When Bezlet was still in his youth, he wanted to be a doctor. At some point he gave up on the dream, and focused on his doctoral studies at the university in the field of pharmacology and drug design. In the next phase of his career, he concentrated on the study of termites and the social behaviors of insects, from there he moved to Harvard and started creating origami DNA. What is the wonder, therefore, that his studies combine all these fields of knowledge together? He creates nano-robots that act like termites and control drugs inside the body. And in the future they will control much more.
"We are able to computerize almost our entire reality and control almost every aspect of it through computers." He says. "This is the challenge we took on. We are trying to computerize molecules and computerize the human body. That is, to automate every molecule in the human body."
Every disease in the body begins and ends with molecules. There are diseases that cause an excess of molecules in a certain place - for example, in the case where the artery begins to become blocked as a result of the accumulation of cholesterol inside the walls of the artery (a process that eventually leads to a heart attack), or in metabolic diseases such as Krabbe's disease in which certain molecules accumulate in the nerves and impair their ability to transmit messages and messages to the brain .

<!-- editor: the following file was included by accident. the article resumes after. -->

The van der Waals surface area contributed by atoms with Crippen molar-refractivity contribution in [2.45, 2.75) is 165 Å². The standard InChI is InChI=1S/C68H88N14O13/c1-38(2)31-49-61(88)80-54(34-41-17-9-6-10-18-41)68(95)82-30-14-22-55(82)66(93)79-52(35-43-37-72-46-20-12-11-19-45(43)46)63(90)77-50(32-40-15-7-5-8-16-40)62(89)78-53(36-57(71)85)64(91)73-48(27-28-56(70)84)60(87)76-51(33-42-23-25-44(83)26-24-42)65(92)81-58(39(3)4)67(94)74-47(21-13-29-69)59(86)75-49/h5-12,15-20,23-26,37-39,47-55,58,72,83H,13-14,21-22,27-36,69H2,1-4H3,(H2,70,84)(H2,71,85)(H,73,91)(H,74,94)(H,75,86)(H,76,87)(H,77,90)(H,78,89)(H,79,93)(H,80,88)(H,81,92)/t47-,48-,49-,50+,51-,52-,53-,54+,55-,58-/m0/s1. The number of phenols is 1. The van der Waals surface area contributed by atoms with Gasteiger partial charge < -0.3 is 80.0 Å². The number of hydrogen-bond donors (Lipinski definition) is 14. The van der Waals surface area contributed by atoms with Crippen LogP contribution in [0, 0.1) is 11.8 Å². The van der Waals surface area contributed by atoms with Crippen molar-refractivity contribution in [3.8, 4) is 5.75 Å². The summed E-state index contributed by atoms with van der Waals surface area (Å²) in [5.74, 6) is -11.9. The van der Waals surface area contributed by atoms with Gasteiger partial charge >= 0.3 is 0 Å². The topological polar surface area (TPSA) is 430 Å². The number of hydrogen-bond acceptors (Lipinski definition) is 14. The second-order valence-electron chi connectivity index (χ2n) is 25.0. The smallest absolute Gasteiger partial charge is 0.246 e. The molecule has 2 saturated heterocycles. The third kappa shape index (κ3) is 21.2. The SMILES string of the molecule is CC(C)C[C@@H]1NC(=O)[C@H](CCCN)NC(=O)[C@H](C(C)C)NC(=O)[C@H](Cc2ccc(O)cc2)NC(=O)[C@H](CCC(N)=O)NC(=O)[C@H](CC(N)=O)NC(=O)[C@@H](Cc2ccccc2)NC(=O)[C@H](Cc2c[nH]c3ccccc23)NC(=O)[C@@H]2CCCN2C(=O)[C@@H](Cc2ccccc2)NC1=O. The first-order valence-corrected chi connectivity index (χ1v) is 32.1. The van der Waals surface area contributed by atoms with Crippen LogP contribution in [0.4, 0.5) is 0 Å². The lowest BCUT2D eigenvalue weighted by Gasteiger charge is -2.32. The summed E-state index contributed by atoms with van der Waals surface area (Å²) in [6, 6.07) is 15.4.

If we could enter each and every cell, or into the arteries themselves, and pull out the harmful molecules, then we would have a solution to a large part of the diseases. But for that, billions of "tweezers" are needed that will penetrate the cells and the body and pull out the trillions of harmful molecules. This is not a task that a human doctor can perform, but the nanorobots may succeed in the task. In the end.
"When you have to change something in the body today, to remove for example a sclerotic plaque that develops in an artery, you have to cut the person, enter the body and remove it." I agree with the onion. "But if you knew how to control molecules, you wouldn't have to do it. You could dissolve it and move it to a less dangerous place. The computers know how to control many things in our world, but we are not able to control the molecules inside the body. In order to be able to control them, we build machines that can interface with molecules inside a living body.
These machines should be able to enter the body and live in coexistence with it, and on the other hand, be an interface between us and the molecules. We know how to program these machines and tell them what to do."
In recent years, Bazelat and his colleagues at Harvard have used the DNA origami method to create nanorobots capable of carrying molecules in the bloodstream, and releasing them only when they are close to certain cells. In the most important study that demonstrated the capabilities of the nanorobots, they were able to focus on cancer cells, stick to them and release messages that killed the cancer cells immediately. This is promising progress towards the development of additional treatments for cancer, since a cancerous tumor, after all, is just a large group of cells that have gotten out of control and are constantly dividing. If we eliminate the cells - we will also eliminate the tumor.